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Cloud Computing

Cloud Supercomputing (part 1): What is it?

As more and more High Performance Computing (HPC) moves into the cloud, we consult a panel of 12 experts to determine the role of cloud supercomputing and where it is heading. Part one of our four-part series addresses what “cloud supercomputing” really means and where we are now.

“It depends upon the definitions of ‘cloud’ and of ‘supercomputing’. Cloud is best defined as a service delivery model, and it really doesn’t matter where that service comes from so long as the quality of service is adequate. Cloud services are usually delivered as some kind of ‘utility model’ measured by usage rather than ownership or other criterion. In that sense, many collaborative supercomputing sites could be considered part of the cloud.  Think CERN, the Large Hadron Collider, and the Higgs boson discovery. A supercomputing workflow that involved ‘High Throughput Computing’ using OpenStack to find the result.  Is that cloud supercomputing? I think so, but others may argue. 

At the end of the day, there are organisations that offer ‘service’ or ‘cloud’ based supercomputing capabilities and to me they qualify as ‘cloud supercomputing’ so long as they deliver the right quality of result.  The current state?  I think ‘cloud supercomputing’ is alive and well and growing in the way the people choose to access ‘supercomputing capabilities’, but that is not the same as thinking that you can do the exact same thing on AWS, Microsoft Azure, VMware vCloud Air, Rackspace or other services. There are some ‘high performance’ workloads that may work very well in those environments, but not all.  On the other hand, access to compute facilities of any kind is better than no access and these public cloud services enable things for people that do not have available access to other resources.”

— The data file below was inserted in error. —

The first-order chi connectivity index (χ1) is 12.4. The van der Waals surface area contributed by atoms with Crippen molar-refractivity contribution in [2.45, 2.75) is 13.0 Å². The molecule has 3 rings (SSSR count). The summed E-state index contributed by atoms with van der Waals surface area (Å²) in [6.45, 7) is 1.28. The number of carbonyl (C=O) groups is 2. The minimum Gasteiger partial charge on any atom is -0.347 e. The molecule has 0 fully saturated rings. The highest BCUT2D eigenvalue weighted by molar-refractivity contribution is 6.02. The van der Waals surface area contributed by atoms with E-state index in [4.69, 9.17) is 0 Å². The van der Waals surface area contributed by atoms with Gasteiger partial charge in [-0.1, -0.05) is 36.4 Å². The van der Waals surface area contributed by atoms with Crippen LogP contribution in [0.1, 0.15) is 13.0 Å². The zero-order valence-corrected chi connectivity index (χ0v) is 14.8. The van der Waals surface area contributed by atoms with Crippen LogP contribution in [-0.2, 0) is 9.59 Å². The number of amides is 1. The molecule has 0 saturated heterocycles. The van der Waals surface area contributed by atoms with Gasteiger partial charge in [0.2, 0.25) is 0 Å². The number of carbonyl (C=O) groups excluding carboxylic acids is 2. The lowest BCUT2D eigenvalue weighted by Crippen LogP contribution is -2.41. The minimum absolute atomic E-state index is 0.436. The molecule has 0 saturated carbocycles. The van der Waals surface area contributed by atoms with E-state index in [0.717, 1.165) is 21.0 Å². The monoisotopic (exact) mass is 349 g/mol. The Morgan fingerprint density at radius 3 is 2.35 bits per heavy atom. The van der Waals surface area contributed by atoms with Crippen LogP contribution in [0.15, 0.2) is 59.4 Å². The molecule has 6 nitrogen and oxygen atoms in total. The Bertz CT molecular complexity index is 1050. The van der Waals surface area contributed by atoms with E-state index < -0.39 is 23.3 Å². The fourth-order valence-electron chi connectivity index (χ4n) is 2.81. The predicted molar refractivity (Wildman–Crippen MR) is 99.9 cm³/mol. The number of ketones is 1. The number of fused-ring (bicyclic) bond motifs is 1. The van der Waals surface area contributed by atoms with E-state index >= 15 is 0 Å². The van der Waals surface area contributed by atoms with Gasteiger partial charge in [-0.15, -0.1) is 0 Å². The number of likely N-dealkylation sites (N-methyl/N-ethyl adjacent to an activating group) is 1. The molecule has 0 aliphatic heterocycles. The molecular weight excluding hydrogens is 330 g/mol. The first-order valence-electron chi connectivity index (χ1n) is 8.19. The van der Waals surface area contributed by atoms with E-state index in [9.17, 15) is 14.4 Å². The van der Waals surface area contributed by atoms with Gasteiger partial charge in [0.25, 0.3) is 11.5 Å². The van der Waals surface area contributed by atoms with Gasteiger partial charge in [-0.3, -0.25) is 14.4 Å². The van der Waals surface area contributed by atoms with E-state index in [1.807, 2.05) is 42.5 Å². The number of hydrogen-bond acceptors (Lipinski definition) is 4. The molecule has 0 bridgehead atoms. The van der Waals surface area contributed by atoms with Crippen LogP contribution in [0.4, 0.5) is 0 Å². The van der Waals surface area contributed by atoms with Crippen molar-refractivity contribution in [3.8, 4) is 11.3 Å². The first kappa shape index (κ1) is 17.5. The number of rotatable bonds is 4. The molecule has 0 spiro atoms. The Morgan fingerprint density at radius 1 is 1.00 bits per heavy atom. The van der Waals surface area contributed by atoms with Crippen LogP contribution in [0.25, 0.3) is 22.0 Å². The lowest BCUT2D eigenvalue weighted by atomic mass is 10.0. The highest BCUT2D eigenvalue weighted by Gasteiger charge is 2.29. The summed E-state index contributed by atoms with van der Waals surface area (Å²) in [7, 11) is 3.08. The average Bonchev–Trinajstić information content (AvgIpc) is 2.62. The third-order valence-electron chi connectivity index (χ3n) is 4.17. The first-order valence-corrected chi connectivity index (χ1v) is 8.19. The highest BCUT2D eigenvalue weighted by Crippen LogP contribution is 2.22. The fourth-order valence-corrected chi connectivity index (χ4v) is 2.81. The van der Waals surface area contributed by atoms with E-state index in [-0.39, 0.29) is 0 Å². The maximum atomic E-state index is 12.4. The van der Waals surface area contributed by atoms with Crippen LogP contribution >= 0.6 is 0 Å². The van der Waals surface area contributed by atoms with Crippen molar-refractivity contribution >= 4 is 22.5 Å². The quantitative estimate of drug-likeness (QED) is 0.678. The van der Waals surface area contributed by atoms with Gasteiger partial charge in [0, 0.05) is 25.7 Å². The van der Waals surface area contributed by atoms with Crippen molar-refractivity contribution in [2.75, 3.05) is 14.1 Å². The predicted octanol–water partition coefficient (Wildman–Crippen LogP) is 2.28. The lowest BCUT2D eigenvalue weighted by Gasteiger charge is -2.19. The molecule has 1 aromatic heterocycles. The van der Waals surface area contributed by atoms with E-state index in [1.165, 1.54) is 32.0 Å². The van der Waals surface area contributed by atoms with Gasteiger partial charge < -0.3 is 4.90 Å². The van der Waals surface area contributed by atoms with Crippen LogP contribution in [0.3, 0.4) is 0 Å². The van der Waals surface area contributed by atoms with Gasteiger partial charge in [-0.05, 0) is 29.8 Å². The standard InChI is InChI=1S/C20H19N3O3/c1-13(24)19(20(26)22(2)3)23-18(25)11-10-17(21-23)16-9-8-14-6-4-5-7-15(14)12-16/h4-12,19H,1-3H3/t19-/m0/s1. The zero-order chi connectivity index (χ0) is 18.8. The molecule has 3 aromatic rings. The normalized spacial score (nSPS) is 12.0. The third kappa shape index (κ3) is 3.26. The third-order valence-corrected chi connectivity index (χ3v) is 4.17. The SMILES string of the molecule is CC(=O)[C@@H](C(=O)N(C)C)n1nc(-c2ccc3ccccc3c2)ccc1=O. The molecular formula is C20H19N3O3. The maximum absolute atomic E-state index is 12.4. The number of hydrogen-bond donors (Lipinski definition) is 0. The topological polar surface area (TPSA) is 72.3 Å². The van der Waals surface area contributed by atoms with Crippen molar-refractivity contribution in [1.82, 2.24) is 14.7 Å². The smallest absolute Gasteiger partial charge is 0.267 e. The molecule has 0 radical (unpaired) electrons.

Peter ffoulkes 451 research


“Back in 2000, the emergence of Beowulf clusters using commodity servers lowered the cost barrier to High Performance Computing (HPC), and marked a change in accessibility of supercomputing. I worked at Apple when the System X gained press for its huge 12 terraflop from standard servers at Virgina Tech at the time between 1999 and 2008 when research labs blossomed with commodity computing to create supercomputing performance. 

Cloud computing has made those commodity HPC accessible by the hour, instead of by the truckload.  

High performance computing will solve 99% of computational problems, leaving the 1% for work in medicine, meteorology, oil and gas, particle physics and other research fields to use dedicated supercomputing from Cray or IBM. The vast majority of problems that enterprises and governments need can be solved fast enough on an HPC arrangement of servers connected with low latency.”

Giri Fox, director of customer technology services at Rackspace


“To assess the current state of cloud supercomputing, we must be sure to distinguish between high performance cloud and supercomputing. Supercomputing is very specialised, with a few hundred major users worldwide. High performance computing is the next tier down from supercomputing, built on the capability of standard cloud architectures and not on cloud ‘supercomputers’. This is a much more interesting area for cloud as it’s about fast turnaround of data analysis - which is the area of cloud that is extending into ‘ordinary’ life quite rapidly.